It is refreshing to see the IMF take a stand, albeit somewhat buried within a 100-page academic paper.

"CFMs [capital flow measures, aka window guidance measures] should be enforced in a way that does not result in a breach of China’s obligations to the IMF to not restrict current international payments and transfers," the paper’s author said.

While the worst is likely over, much damage has been done, particularly to the RMB internationalisation agenda, with the global usage of the renminbi a clear victim of the heightened controls on cross-border transactions.

The authorities have recently mooted the possibility of expanding the trading band of the renminbi against foreign currencies from 2% to 3%. It's a start, but markets will be expecting much more to re-establish confidence.

With China’s Party Congress around the corner, however, even the IMF's preaching may well remain wishful thinking.

  • By Paolo Danese
  • 15 Aug 2017

Panda Bonds Top Arrangers

Rank Arranger Share % by Volume
1 Bank of China (BOC) 30.14
2 CITIC Securities 23.05
3 China CITIC Bank Corp 10.64
4 Industrial and Commercial Bank of China (ICBC) 8.27
4 Everbright Securities 8.27

Bookrunners of Asia-Pac (ex-Japan) ECM

Rank Lead Manager Amount $m No of issues Share %
  • Last updated
  • Today
1 CITIC Securities 9,696.66 60 5.89%
2 Goldman Sachs 8,701.82 39 5.28%
3 China International Capital Corp Ltd 8,023.48 41 4.87%
4 Citi 6,940.43 47 4.21%
5 UBS 6,666.10 50 4.05%

Bookrunners of Asia Pacific (ex-Japan) G3 DCM

Rank Lead Manager Amount $m No of issues Share %
  • Last updated
  • Today
1 HSBC 26,166.02 173 8.49%
2 Citi 22,796.95 143 7.40%
3 JPMorgan 19,330.18 109 6.27%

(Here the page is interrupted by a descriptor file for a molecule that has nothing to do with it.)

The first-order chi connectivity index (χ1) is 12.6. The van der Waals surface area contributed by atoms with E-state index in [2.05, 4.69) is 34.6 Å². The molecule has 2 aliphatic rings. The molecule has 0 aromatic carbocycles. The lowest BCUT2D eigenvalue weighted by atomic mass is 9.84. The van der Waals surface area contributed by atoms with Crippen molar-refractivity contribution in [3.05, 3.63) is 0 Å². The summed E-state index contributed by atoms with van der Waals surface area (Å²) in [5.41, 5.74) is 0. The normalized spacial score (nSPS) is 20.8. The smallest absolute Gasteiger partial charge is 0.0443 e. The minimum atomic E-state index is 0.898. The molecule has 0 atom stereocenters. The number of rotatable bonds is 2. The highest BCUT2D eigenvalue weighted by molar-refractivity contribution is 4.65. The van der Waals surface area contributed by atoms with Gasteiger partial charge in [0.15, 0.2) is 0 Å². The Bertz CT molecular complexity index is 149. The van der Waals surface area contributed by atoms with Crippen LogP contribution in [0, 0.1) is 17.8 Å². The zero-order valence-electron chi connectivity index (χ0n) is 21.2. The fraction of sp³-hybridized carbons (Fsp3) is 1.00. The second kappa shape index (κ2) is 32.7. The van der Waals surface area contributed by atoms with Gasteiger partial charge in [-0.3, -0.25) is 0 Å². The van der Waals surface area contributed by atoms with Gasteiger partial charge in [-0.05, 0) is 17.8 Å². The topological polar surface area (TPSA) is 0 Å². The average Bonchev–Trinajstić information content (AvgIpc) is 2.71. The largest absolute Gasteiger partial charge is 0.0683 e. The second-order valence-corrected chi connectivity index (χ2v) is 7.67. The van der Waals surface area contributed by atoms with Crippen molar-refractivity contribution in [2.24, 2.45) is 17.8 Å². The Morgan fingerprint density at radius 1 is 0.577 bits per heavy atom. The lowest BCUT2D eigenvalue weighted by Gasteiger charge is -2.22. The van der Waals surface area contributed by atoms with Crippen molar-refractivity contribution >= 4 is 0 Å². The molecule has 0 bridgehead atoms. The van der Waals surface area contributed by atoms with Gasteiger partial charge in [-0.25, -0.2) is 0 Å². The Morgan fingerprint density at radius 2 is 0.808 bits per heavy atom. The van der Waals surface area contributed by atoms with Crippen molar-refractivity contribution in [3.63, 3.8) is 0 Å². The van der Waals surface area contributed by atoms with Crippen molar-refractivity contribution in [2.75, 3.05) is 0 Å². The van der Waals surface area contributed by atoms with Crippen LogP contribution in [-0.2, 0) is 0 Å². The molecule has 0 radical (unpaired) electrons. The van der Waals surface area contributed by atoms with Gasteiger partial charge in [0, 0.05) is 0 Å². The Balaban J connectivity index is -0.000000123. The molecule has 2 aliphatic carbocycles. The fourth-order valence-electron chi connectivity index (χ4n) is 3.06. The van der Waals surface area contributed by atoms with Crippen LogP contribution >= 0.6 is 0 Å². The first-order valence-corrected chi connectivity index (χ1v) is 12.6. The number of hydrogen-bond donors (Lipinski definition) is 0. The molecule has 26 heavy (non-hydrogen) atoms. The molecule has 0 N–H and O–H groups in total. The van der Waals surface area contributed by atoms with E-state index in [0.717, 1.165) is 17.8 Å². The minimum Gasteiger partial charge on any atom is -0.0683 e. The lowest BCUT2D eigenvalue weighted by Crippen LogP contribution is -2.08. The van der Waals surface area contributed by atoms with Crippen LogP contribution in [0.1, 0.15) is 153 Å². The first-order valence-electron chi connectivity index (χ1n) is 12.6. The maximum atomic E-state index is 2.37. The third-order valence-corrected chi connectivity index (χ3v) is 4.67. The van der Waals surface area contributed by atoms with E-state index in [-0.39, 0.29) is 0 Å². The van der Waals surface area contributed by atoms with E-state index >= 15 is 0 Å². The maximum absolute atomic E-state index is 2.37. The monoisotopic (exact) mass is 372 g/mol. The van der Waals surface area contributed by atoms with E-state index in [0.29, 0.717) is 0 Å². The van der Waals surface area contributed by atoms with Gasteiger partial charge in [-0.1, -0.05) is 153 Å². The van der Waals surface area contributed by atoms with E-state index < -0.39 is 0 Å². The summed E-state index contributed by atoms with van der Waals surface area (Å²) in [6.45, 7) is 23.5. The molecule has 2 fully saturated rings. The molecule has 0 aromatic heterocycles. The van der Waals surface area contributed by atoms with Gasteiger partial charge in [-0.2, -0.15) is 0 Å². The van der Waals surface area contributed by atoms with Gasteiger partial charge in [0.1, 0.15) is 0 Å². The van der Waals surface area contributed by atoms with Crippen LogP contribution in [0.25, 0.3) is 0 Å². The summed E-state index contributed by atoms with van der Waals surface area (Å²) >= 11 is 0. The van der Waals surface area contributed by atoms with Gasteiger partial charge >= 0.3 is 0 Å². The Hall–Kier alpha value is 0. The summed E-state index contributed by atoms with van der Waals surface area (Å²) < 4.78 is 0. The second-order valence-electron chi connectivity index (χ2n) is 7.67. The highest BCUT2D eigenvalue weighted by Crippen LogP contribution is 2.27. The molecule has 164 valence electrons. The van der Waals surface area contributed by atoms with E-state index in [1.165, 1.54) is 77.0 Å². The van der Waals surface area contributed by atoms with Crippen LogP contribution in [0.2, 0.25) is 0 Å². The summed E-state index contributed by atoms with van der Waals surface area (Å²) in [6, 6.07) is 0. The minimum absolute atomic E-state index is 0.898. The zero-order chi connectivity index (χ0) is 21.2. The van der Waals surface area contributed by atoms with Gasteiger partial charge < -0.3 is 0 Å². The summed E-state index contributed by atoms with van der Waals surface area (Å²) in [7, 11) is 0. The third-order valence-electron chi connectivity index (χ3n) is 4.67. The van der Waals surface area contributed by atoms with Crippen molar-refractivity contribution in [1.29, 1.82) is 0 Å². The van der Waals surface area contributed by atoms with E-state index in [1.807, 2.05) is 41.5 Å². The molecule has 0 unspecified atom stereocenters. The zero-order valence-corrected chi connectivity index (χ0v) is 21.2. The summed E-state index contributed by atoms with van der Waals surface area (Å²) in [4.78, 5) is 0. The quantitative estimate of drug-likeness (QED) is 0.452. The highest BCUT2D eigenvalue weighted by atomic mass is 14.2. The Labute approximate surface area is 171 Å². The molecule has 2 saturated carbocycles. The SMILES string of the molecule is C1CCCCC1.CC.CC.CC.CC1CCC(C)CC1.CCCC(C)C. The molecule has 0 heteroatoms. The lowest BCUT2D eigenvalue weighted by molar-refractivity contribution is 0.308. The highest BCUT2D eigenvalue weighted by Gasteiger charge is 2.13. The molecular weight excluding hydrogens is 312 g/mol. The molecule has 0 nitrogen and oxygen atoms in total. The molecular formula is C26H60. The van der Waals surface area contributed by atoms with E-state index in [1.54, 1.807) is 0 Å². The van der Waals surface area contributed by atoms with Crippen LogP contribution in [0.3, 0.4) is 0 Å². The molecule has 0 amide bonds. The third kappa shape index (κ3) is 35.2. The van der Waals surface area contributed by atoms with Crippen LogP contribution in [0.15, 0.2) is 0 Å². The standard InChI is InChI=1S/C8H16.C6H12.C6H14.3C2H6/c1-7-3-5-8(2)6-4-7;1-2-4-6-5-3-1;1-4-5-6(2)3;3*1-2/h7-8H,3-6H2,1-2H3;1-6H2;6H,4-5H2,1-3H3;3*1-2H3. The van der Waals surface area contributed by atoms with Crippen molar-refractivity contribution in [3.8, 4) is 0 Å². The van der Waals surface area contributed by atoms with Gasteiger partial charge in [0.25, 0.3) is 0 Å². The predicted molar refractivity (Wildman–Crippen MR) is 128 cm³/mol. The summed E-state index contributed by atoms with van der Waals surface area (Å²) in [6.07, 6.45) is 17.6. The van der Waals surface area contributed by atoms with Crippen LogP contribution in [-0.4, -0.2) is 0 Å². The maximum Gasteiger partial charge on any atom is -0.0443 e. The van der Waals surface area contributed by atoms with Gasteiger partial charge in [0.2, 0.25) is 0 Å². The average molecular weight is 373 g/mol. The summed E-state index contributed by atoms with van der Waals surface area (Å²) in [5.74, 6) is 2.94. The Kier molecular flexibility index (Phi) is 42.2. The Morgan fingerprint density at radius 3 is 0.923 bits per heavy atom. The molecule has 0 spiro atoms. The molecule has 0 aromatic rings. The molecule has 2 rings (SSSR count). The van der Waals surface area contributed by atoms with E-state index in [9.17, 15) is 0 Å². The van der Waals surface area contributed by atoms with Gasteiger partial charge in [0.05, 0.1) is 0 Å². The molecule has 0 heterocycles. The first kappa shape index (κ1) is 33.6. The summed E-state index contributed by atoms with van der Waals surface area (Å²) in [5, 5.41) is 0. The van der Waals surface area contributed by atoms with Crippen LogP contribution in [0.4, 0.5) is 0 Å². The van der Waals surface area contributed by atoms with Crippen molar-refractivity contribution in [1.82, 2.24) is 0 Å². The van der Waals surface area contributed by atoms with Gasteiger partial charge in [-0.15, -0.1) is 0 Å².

4 Bank of America Merrill Lynch 15,321.53 83 4.97%
5 Standard Chartered Bank 13,526.78 102 4.39%

Asian polls & awards

  • GlobalCapital Sustainable and Responsible Capital Markets Awards 2017: the Winners

    France, Tennet, NWB and Berlin Hyp are among the green and social bond issuers acclaimed in GlobalCapital's Sustainable and Responsible Capital Markets Awards 2017, which were announced on Tuesday in Amsterdam.

  • Sustainable and Responsible Capital Markets Awards: the Nominations

    GlobalCapital is happy to announce the nominations for its Sustainable and Responsible Capital Markets Awards 2017.

  • RMB internationalisation: 10 questions for the market, part 2

    Every year, our sister publication Asiamoney carries out an Offshore RMB Poll. As part of that process, the magazine asks the market for its thoughts on important renminbi topics. In this third year, we received around 2,300 valid responses, up 3% on a year ago. The ten questions included a new one on the inclusion of onshore RMB assets in global indices. Here we present the answers to the final five questions.

  • RMB internationalisation: 10 questions for the market, part 1

    Every year, our sister publication Asiamoney carries out an Offshore RMB Poll. As part of that process, the magazine asks the market for its thoughts on important renminbi topics. In this third year, we received around 2,300 valid responses, up 3% on a year ago. The ten questions included a new one on the inclusion of onshore RMB assets in global indices. Here we present the answers to the first five questions.

  • Made in China: The best banks and deals of 2016

    You know who won, now find out why. GlobalCapital Asia and Asiamoney present the extended results of our 2016 China Deals and Investment Bank of the Year awards, recognising achievement both on and offshore.